Tracy stayed clean, going to real estate school in south Florida, but Strawberry’s addiction continued to rage. He would disappear for days. One day, he even stole her car. Tracy refused to give up on him.

“I wanted to save Darryl. I saw the greatness in him. I saw the potential,” Tracy said. They broke up, again and again, until finally, Tracy told him she was going home to Missouri. If he really loved her, if he was really committed to giving up his addiction and turning to Christ, he could follow, living in her parents’ basement.

“I didn’t have anything,” Strawberry said. “She didn’t have anything. I was in debt for $3 million, but I felt free inside. We never wavered about how this is going to work out, but how we were going to let God lead us.”

They turned their lives over to Jesus, attending the Church On The Rock in St. Peters and becoming actively involved in worship. Tracy worked in real estate; Strawberry worked as a part-time Mets’ instructor and TV commentator. They slowly eased out of debt, were married in 2006, at the Little White Wedding Chapel in Las Vegas, and moved into their own apartment in St. Peters. Today, they have their ministry —, where the website leads with, “Don’t copy the behavior and customs of this world, but let God transform you into a new person by changing the way you think” from Romans 12:2.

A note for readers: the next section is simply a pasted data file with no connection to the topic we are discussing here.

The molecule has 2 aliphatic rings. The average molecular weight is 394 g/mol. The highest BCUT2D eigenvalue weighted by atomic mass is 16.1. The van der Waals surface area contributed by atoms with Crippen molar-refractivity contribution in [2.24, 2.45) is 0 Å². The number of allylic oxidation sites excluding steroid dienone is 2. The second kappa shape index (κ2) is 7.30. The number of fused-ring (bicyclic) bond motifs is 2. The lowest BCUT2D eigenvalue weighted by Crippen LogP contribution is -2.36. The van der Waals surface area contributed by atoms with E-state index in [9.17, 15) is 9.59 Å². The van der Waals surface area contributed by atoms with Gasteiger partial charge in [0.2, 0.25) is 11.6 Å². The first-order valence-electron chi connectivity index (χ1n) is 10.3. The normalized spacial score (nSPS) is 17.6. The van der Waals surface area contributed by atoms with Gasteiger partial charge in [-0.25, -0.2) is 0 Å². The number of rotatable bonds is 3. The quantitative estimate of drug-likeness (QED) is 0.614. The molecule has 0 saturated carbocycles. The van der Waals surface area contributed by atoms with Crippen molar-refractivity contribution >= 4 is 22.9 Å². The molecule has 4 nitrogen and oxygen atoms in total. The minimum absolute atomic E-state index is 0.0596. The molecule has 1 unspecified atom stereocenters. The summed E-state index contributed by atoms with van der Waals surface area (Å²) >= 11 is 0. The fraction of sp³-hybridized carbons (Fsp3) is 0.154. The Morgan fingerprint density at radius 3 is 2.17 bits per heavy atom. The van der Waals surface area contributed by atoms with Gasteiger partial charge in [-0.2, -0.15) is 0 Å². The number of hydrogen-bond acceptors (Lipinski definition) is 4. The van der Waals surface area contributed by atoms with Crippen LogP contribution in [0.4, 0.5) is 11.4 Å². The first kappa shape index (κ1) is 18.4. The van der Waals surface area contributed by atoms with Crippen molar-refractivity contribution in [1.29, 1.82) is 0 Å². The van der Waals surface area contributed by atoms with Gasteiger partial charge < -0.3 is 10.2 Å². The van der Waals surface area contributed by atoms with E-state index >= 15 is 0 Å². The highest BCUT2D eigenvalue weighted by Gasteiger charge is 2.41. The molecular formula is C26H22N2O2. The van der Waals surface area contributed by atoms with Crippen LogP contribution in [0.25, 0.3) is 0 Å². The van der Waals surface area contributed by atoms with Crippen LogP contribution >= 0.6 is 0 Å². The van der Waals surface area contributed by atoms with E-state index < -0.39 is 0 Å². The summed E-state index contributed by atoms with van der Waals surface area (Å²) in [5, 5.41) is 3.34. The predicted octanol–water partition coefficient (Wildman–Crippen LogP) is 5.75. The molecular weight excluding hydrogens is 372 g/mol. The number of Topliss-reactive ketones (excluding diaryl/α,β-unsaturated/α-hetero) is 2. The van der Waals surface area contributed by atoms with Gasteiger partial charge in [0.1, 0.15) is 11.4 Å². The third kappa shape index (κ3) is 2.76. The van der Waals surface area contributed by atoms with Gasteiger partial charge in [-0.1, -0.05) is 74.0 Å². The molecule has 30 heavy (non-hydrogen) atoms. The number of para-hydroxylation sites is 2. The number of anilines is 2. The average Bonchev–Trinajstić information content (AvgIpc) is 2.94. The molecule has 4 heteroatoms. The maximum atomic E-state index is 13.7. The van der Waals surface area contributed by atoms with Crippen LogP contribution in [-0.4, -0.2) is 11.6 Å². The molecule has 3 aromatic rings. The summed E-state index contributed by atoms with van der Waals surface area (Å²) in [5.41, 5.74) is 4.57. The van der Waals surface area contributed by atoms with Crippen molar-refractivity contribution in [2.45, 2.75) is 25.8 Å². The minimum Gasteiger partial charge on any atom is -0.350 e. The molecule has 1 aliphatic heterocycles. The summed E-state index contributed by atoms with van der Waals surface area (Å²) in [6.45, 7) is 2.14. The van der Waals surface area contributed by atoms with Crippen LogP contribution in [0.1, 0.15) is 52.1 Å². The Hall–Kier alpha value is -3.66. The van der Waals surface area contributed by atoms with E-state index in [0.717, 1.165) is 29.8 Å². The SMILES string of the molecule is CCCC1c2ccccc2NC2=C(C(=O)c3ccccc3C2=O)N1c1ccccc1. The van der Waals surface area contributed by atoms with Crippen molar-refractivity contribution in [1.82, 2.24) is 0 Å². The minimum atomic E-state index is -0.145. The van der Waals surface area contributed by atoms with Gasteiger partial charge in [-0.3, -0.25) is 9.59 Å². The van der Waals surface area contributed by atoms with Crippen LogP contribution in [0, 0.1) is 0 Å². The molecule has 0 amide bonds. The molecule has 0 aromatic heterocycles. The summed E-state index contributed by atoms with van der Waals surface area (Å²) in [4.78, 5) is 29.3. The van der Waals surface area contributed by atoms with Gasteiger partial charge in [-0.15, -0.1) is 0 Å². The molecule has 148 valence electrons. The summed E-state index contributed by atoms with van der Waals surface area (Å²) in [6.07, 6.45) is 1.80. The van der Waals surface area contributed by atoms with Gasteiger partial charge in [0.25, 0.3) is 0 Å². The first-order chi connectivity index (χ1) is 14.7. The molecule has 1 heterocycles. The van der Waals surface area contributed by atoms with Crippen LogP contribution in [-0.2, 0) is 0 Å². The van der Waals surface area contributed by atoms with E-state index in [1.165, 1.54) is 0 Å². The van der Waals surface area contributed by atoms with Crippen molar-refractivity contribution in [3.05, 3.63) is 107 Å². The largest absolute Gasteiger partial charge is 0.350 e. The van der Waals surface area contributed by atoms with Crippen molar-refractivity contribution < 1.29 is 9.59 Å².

They opened The Darryl and Tracy Strawberry Christian Recovery Program in Longview, Texas, and hope to launch two others soon in Orlando, Fla., and St. Louis. They also have a Coffee House prayer meeting every Friday night at the Darryl Strawberry Adult Day Program for Autism building.

“They have meant everything to this community, particularly me,” says Marcia Funderburk, 58, who said two of her adult children are heroin addicts. “You want to just throw in the towel, and give up. It’s been such a nightmare. You’re so beaten down.

“But they have given me such inspiration. It’s awesome to see a guy that went so high, and crashed so low, and now he’s pouring his heart and soul back into people.”

It’s their horrifying life experiences, the Strawberrys say, that enable them to relate. They have had the highest of highs. They’ve seen the lowest of lows. They believe they can reach the troubled souls and, if nothing else, instill hope.

“Here I am, a baseball superstar, falling into the pits, having everybody write you off, and then having God say, ‘I’m going to use your mess for a message.’ How beautiful is that?”

*(Bob Nightengale writes for USA Today.)

**This Article posted 7/17/2013